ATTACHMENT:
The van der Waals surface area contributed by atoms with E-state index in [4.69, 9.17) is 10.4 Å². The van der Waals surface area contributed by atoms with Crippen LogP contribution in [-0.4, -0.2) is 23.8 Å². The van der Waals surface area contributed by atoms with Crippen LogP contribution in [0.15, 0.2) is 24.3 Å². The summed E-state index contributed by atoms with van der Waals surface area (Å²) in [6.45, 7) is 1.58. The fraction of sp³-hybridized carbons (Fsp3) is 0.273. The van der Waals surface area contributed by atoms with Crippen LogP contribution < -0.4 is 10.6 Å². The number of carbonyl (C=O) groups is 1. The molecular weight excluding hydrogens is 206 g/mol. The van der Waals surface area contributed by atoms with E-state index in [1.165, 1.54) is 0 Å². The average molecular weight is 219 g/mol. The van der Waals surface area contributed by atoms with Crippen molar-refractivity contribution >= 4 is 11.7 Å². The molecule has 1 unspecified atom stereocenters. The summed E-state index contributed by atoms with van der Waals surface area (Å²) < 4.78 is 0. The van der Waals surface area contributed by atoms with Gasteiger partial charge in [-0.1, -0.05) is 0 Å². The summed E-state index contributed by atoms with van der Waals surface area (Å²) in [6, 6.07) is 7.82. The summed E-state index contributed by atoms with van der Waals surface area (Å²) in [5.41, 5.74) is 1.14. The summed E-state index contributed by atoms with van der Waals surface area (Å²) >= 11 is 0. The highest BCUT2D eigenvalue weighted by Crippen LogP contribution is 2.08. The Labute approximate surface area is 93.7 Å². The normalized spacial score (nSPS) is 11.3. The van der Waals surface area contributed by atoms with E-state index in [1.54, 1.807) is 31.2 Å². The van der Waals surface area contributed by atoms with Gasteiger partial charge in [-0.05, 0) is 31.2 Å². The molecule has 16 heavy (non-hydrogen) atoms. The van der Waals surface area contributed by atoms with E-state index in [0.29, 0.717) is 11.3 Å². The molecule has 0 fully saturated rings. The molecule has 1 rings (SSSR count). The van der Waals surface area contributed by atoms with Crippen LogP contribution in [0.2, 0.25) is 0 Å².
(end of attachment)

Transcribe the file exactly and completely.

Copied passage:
The van der Waals surface area contributed by atoms with E-state index in [4.69, 9.17) is 10.4 Å². The van der Waals surface area contributed by atoms with Crippen LogP contribution in [-0.4, -0.2) is 23.8 Å². The van der Waals surface area contributed by atoms with Crippen LogP contribution in [0.15, 0.2) is 24.3 Å². The summed E-state index contributed by atoms with van der Waals surface area (Å²) in [6.45, 7) is 1.58. The fraction of sp³-hybridized carbons (Fsp3) is 0.273. The van der Waals surface area contributed by atoms with Crippen LogP contribution < -0.4 is 10.6 Å². The number of carbonyl (C=O) groups is 1. The molecular weight excluding hydrogens is 206 g/mol. The van der Waals surface area contributed by atoms with E-state index in [1.165, 1.54) is 0 Å². The average molecular weight is 219 g/mol. The van der Waals surface area contributed by atoms with Crippen molar-refractivity contribution >= 4 is 11.7 Å². The molecule has 1 unspecified atom stereocenters. The summed E-state index contributed by atoms with van der Waals surface area (Å²) < 4.78 is 0. The van der Waals surface area contributed by atoms with Gasteiger partial charge in [-0.1, -0.05) is 0 Å². The summed E-state index contributed by atoms with van der Waals surface area (Å²) in [6, 6.07) is 7.82. The summed E-state index contributed by atoms with van der Waals surface area (Å²) in [5.41, 5.74) is 1.14. The summed E-state index contributed by atoms with van der Waals surface area (Å²) >= 11 is 0. The highest BCUT2D eigenvalue weighted by Crippen LogP contribution is 2.08. The Labute approximate surface area is 93.7 Å². The normalized spacial score (nSPS) is 11.3. The van der Waals surface area contributed by atoms with E-state index in [1.54, 1.807) is 31.2 Å². The van der Waals surface area contributed by atoms with Gasteiger partial charge in [-0.05, 0) is 31.2 Å². The molecule has 16 heavy (non-hydrogen) atoms. The van der Waals surface area contributed by atoms with E-state index in [0.29, 0.717) is 11.3 Å². The molecule has 0 fully saturated rings. The molecule has 1 rings (SSSR count). The van der Waals surface area contributed by atoms with Crippen LogP contribution in [0.2, 0.25) is 0 Å².